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Let's hope Danica Patrick has even more history to make at Daytona

On Sports
Rochester Business Journal
February 22, 2013

Now that Danica Patrick has made history-becoming the first woman to win the pole position for the Daytona 500-what does that mean for the National Association for Stock Car Auto Racing or NASCAR?
Well, let's put it this way: How many young females wanted to take up golf after watching Annika Sorenstam and Lorena Ochoa dominate the LPGA tour? How many girls wanted to get into tennis after watching the Williams sisters, Venus and Serena, take over that sport's female gender? My guess is, many more than who said to mother, "Mommy, I wanna learn how to cook."
How many tough young ladies climbed into the ring and put on boxing gloves after Britain's Nicola Adams became the first woman to win an Olympic gold medal in boxing last August? Same goes for women's wrestling, which one person has described as "possibly the fastest-growing sport in the United States today."
And there is no telling how many girls have been drawn onto the soccer field by our own living legend Abby Wambach, the greatest female soccer player of all time.
There is no doubt that Patrick's incredible performance in last Sunday's qualifier will raise the ante and public interest in stock car racing. She led the field with a lap speed of 196.434 mph and all of a sudden, NASCAR won't be what some call ho-hum boring anymore-which, by the way, it is not! And, as I've said before, if you think it is, next time you're driving 50, 60 mph with a car in front of you, pull up with 15 inches of it and see how boring that isn't.
Back in 1997, I turned on the TV to see the start of the Daytona and got so riveted I was glued to the race until Jeff Gordon crossed the finish line, winning the first of his three Daytona 500s.
I mean, with Patrick on the pole, who won't at least flop down in front of their TV Sunday and watch the start of the Daytona 500? And even stay there to see how long a woman who looks like a movie star leads the field? She probably won't win the race, but if she does it will be the equivalent of kicking down the door between men and women's sports.
At a local high school boys hockey game last weekend, Penfield's starting goalie, Patrick Massey, was ill and couldn't play. So junior backup goalie Meghan Browning started and made 44 saves in just her third start of the season and Penfield beat Pittsford 3-2 in two overtimes.
Women playing men's games is on the rise-and without them wearing skirts. Yes, even football-and that's tackle football, not touch or flag football. Recently down in Austin, Texas, there were roughly 200 women from more than 30 states vying to be invited to the U.S. National Team tryouts next week. The National Team will compete this summer in Finland at the second International Federation of American Football Women's World Championship.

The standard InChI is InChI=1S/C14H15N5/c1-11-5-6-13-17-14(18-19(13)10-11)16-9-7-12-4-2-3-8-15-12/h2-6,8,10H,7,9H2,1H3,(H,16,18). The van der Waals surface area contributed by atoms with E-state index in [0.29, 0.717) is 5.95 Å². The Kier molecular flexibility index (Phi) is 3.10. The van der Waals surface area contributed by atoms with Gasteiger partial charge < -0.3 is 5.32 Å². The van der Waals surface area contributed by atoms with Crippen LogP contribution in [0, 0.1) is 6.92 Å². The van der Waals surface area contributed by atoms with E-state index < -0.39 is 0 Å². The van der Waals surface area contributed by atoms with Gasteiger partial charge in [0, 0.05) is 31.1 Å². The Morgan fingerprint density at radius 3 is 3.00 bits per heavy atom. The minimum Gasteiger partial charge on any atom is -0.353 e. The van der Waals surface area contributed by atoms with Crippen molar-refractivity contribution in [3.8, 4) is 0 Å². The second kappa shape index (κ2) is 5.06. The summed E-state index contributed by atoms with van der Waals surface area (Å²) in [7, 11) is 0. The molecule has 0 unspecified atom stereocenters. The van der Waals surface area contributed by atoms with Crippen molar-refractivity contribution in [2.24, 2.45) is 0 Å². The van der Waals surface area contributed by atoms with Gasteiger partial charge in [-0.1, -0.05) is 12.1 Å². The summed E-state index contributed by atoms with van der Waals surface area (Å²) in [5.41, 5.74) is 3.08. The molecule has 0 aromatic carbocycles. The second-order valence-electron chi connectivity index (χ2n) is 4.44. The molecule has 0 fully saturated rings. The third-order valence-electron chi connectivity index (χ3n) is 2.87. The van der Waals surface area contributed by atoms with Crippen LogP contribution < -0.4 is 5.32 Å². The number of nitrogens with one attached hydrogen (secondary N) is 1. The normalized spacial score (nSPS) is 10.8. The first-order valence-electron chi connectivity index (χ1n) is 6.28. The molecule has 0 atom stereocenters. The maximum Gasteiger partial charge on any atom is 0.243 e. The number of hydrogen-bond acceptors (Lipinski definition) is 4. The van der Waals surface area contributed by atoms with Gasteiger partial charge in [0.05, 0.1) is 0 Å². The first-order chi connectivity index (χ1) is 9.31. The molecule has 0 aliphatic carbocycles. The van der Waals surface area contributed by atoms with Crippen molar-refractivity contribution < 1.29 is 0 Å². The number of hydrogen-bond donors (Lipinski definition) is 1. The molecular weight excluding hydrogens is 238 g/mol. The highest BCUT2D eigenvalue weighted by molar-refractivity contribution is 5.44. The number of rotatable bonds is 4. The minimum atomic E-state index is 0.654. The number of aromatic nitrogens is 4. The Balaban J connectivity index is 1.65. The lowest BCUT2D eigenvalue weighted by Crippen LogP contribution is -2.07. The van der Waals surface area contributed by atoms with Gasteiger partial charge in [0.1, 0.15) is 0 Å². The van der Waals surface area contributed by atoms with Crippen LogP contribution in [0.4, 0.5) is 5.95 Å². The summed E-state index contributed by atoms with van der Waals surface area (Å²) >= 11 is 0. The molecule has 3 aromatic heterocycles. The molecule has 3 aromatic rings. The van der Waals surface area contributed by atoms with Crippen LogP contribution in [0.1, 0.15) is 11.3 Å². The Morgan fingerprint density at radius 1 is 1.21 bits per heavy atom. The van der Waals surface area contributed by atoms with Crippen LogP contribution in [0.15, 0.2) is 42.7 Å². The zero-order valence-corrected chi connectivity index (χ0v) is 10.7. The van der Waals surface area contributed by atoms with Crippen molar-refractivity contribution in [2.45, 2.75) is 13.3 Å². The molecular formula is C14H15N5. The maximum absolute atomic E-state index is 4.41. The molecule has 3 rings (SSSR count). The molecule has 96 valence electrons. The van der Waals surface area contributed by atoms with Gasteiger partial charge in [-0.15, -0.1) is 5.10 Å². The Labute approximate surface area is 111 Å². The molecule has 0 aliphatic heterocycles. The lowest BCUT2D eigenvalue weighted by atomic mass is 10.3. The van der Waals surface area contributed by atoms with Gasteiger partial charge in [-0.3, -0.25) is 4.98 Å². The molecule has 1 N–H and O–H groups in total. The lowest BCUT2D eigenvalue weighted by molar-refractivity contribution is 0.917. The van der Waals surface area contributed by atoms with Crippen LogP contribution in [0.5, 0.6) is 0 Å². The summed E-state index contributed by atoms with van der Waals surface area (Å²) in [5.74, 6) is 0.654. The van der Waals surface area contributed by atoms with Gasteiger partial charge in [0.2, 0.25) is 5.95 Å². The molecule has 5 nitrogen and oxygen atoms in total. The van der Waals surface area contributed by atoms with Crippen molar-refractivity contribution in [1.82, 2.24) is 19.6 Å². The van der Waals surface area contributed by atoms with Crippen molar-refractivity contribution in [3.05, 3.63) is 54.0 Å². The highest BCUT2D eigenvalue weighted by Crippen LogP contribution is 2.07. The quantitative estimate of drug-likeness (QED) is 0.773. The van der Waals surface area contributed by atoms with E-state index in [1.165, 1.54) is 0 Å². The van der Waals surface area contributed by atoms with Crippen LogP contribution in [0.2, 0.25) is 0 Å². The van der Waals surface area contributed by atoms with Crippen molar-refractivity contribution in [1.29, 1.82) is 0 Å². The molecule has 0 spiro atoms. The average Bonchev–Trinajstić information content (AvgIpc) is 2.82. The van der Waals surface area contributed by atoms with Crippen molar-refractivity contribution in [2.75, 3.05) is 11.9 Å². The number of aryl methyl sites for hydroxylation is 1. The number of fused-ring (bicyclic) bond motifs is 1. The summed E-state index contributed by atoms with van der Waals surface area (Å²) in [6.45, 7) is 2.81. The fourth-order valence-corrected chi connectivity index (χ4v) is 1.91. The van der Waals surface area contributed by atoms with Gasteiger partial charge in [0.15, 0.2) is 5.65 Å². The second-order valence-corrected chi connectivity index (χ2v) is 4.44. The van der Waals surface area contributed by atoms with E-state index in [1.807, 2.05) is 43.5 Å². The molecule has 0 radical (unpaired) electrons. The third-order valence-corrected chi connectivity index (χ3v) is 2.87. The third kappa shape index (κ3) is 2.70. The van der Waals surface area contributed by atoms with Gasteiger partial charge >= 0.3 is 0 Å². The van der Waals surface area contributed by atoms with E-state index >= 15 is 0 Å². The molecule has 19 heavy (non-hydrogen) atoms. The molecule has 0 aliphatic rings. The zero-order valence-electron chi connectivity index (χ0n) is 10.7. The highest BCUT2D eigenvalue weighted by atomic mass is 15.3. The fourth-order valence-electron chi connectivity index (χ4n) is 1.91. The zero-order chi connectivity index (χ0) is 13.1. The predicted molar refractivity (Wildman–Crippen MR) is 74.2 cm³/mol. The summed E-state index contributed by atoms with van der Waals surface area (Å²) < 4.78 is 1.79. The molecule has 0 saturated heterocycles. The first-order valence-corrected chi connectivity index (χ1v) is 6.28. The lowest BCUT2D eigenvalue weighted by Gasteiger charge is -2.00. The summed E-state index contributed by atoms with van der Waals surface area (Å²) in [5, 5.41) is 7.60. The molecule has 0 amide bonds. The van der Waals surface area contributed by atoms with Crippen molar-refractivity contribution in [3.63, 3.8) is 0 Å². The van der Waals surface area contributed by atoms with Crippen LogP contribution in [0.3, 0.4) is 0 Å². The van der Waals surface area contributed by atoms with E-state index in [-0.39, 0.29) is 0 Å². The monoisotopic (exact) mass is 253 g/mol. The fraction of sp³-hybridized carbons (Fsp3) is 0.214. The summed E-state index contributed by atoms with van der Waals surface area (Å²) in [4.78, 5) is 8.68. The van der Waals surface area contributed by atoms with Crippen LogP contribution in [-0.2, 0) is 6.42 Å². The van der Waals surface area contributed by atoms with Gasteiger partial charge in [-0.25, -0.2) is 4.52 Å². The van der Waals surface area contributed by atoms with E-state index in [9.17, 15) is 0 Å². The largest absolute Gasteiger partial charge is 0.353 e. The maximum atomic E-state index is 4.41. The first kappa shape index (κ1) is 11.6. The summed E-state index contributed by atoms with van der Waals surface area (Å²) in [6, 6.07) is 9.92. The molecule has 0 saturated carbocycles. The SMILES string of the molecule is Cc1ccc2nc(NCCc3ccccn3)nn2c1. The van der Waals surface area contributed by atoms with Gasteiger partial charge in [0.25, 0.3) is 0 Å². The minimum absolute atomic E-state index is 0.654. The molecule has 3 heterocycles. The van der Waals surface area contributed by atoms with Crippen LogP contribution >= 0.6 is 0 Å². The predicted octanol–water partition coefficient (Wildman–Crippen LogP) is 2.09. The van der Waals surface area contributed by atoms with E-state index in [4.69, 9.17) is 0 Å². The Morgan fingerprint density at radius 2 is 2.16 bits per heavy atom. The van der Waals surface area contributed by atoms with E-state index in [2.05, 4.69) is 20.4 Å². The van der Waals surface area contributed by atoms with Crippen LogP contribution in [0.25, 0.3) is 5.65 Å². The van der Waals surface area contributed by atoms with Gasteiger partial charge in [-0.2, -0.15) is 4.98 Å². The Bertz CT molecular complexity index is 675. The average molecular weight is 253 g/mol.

Once upon a time in women's high school basketball, the guards were not allowed to cross midcourt, only the forwards and the center were. And most, if not all, of them couldn't hit the backboard from 20 feet. Now, from high school to college to the WBA, they hit a lot of 3-pointers.
If Wambach decided to play real football, there's no doubt in my gridiron brain that she would be an overnight superstar. Shoot, wouldn't even surprise me if she made an NFL team!
The late, great John Wayne once was quoted as saying, "I think a woman ought to be able to work anywhere she wants-as long as she has dinner on the table when I get home." He reportedly said it as a joke and no doubt he would be impressed by where the world of women has gone since his death in the summer of 1979.
After her history-making pole victory last Sunday, Patrick said she and women in general "have a lot more history to make." So, Danica, go out Sunday, put the pedal to the metal and open even another career window for women. Wish we could find out what the Duke would have to say about that!
Picking the winner of the Daytona 500, the Indy 500 or any car race, though, is right up there with picking the winning lottery numbers. It's a crapshoot because of the timing of pit stops, crashes, and drivers too aggressive or not aggressive enough.
Patrick, at age 30, hasn't had a good or bad racing career so far. In 2005, she was the Rookie of the Year for both the Indy 500 and that year's Indy series. With her win in the 2008 Indy Japan 300, Patrick became the first woman to win an IndyCar race. And, she finished third in the 2009 Indy 500, her personal best at the track, and the best finish by a woman in the race's history.
Otherwise, Patrick has had just a so-so record as an IndyCar driver and as a Nationwide Series driver, so maybe this will be her breakout Sunday in NASCAR. It would be great to see her be the first to get the checkered flag.

Rick Woodson's column appears each Thursday on the Rochester Business Journal website at His book, "Words of Woodson," is available at Listen to his weekly program, "The Golf Tee," at 9 a.m. Sunday on WHTK-AM 1280 and FM 107.2.2/22/13 (c) 2013 Rochester Business Journal. To obtain permission to reprint this article, call 585-546-8303 or email

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